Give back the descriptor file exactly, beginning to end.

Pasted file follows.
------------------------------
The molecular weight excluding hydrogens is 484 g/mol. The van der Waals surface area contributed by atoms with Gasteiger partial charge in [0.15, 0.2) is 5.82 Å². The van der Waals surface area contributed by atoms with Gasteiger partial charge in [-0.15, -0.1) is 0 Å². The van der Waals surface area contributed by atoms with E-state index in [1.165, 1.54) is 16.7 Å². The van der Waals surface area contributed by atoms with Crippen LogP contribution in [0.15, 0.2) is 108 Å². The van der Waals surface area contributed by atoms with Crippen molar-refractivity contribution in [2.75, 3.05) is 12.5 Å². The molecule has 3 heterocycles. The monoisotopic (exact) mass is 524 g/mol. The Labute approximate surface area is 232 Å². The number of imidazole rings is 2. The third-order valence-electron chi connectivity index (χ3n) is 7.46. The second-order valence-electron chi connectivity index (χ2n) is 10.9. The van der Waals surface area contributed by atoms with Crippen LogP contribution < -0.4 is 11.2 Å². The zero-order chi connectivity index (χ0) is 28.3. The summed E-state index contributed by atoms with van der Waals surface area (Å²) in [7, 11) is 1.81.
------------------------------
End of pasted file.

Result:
The molecular weight excluding hydrogens is 484 g/mol. The van der Waals surface area contributed by atoms with Gasteiger partial charge in [0.15, 0.2) is 5.82 Å². The van der Waals surface area contributed by atoms with Gasteiger partial charge in [-0.15, -0.1) is 0 Å². The van der Waals surface area contributed by atoms with E-state index in [1.165, 1.54) is 16.7 Å². The van der Waals surface area contributed by atoms with Crippen LogP contribution in [0.15, 0.2) is 108 Å². The van der Waals surface area contributed by atoms with Crippen molar-refractivity contribution in [2.75, 3.05) is 12.5 Å². The molecule has 3 heterocycles. The monoisotopic (exact) mass is 524 g/mol. The Labute approximate surface area is 232 Å². The number of imidazole rings is 2. The third-order valence-electron chi connectivity index (χ3n) is 7.46. The second-order valence-electron chi connectivity index (χ2n) is 10.9. The van der Waals surface area contributed by atoms with Crippen LogP contribution < -0.4 is 11.2 Å². The zero-order chi connectivity index (χ0) is 28.3. The summed E-state index contributed by atoms with van der Waals surface area (Å²) in [7, 11) is 1.81.